Mapo Tofu

The second week’s theme of my 52weeksofcooking challenge is ‘Spicy’. For some people that might be a bit unfortunate, but not for me! If there’s one thing I really enjoy, it is spicy foods. Of course, it took me some time to get used too – the first time my BF and I went to an authentic Chinese restaurant I cried and sniffed almost all evening. For the record, the evening was very enjoyable, that wasn’t the reason ;). The food was totally worth all the sniffing and teary eyes! 

I said ‘authentic Chinese restaurant’ because a lot of ‘Dutch Chinese restaurants’ have adapted their taste to the Dutch public. They make dishes less spicy and they serve dishes that are not even part of any original Chinese cuisine! Very peculiar if you ask me. This authentic Chinese restaurant we went to has a lot of awesome dishes on their menu, one being Mapo Tofu. I’d never had a dish like Mapo Tofu before and it quickly became one of my favourite dishes.

One thing I learned is that peppers, besides being spicy, have their own unique flavour too. The special thing about Mapo Tofu is the use of Sichuan pepper. Strictly speaking, Sichuan pepper is not a real pepper. It belongs to the citrus family instead of the chilli pepper or black pepper family. That is why the pepper is not very hot in comparison with most peppers and has a lemon-like overtone. What is more, the pepper produces a strange tingling, buzzing and numbing sensation!

Not having cooked anything with tofu before or tried to cook anything authentically Chinese, Mapo Tofu was a perfect fit for this challenge! I used a recipe from ‘omnivore’s cookbook‘.

Not all ingredients are available in the supermarket, so for the special sauces and oil, you have to go to a ‘Toko’. De Toko’s in the Netherlands are known as specialized supermarkets with Chinese, Thai, Indonesian, Indian, African and Surinamese products. Once you’ve bought these products you can use them over and over for a long time!

Mapo Tofu

Serves 2, takes about 25 minutes



  •  120 g ground meat (pork and beef)
  • 2 tsp Shaoxing wine
  • 1 tsp light soy sauce
  • 1/2 tsp freshly grated ginger

For braising

  •  1 tsp cornstarch
  • 2 tsp Sichuan peppercorns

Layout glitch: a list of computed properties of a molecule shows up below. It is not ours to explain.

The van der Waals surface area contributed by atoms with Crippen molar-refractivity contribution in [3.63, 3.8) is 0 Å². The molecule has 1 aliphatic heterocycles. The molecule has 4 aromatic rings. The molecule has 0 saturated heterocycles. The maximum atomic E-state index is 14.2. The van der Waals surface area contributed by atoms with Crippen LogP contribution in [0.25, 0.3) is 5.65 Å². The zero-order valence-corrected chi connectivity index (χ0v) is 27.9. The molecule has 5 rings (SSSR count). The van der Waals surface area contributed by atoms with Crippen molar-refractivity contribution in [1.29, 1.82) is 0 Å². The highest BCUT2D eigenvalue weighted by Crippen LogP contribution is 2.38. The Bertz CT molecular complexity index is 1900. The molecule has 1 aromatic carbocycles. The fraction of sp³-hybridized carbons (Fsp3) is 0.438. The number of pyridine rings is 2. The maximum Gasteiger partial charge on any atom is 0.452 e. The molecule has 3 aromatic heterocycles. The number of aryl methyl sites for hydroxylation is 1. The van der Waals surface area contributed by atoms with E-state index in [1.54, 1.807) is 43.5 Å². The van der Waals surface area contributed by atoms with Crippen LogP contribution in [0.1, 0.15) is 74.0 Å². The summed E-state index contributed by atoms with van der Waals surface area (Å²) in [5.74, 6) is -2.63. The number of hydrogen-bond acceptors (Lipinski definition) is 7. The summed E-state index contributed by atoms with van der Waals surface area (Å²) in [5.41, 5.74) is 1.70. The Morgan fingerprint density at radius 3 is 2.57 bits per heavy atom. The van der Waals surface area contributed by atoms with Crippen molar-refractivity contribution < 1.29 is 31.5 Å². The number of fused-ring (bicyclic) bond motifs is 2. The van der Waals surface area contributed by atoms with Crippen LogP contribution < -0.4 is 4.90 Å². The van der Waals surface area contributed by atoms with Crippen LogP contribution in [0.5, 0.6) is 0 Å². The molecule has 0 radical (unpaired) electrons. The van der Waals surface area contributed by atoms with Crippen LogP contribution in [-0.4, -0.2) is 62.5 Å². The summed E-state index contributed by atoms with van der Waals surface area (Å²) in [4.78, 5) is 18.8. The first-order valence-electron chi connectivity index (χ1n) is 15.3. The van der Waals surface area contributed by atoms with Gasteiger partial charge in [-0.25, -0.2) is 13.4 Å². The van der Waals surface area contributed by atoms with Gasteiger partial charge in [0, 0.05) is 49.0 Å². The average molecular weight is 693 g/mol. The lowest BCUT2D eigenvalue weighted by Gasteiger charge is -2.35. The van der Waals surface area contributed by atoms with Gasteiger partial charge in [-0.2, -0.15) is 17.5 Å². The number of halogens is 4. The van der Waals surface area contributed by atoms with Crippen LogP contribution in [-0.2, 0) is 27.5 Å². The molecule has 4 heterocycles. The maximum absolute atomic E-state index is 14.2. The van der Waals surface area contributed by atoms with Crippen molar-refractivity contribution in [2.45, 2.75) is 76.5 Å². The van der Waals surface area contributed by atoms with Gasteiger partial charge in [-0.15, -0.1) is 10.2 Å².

• 1 tbsp vegetable oil
  • 3 tbsp Doubanjiang (spicy fermented bean paste)
  • 2 tbsp chopped green onion
  • 1 block (400-g) firm or medium firm tofu, cut into 1.5cm squares
  • 1 cup  chicken stock
  • 2 tsp Chinese chilli oil (Lao Gan Ma)
  • 1/4 tsp five-spice powder
  • 1 tsp sugar or to taste
  • 2 chopped green onions for garnish
  • (optional) coriander for garnish
  • 150 g steamed rice to serve with

Fresh cucumber side dish

  • 1 cucumber
  • 3 tbsp white vinegar
  • 1 tbsp Chinese chilli oil (Lao Gan Ma)
  • 1 tbsp light soy sauce
  • Sesame seeds


  • Parchment paper


  1. Start with the cucumber side dish so the flavours can really be taken up by the cucumbers. Cut the cucumber into big chunks. Smash them a little bit so they can take up more flavour. Add the rest of the ingredients, mix, and set aside.
  2. Combine ground meat, cooking wine, soy sauce, and ginger in a bowl. Mix well.
  3. Combine cornstarch with 1 tablespoon water in a small bowl. Mix well and set aside.
  4. Cut and prep tofu and herbs.
  5. Heat vegetable oil and Sichuan pepper in a large nonstick frying pan over medium-high heat. When the Sichuan peppers turn dark brown and crispy, scoop them out with a spatula and transfer into a bowl layered with a paper towel to soak extra oil. Save to use for garnish the dish.
  6. When the oil is hot, add ground meat and Doubanjiang. Stir-fry over medium heat with a spatula, until pork is evenly coated with Doubanjiang. Add green onion and stir-fry for another minute.
  7. Spread tofu evenly on top of your meat mixture. Add chilli oil, five-spice powder, and sugar. Pour in water and cook until bringing to a simmer. Simmer, covered, over low heat for 10 to 15 minutes, until tofu becomes tender and the sauce has reduced to half the original amount. Taste the tofu with some broth. If the dish is too spicy, add another teaspoon of sugar. Gently mix well with a spatula.
  8. Meanwhile, ground the fried Sichuan peppers  (used when heating up the oil) using mortar and pastel.
  9. Mix cornstarch water again until fully dissolved and swirl it into the frying pan. Gently stir a few times with a spatula, until sauce thickens. Turn off heat and transfer everything to a bowl.
  10. Garnish with green onion, coriander and a small pinch the ground Sichuan peppers. Serve warm over steamed rice.

Tip:  Do not stir the tofu immediately after adding it to the frying pan, to keep the pieces from breaking apart. The tofu will get firmer after braising and you can stir it once it’s cooked.

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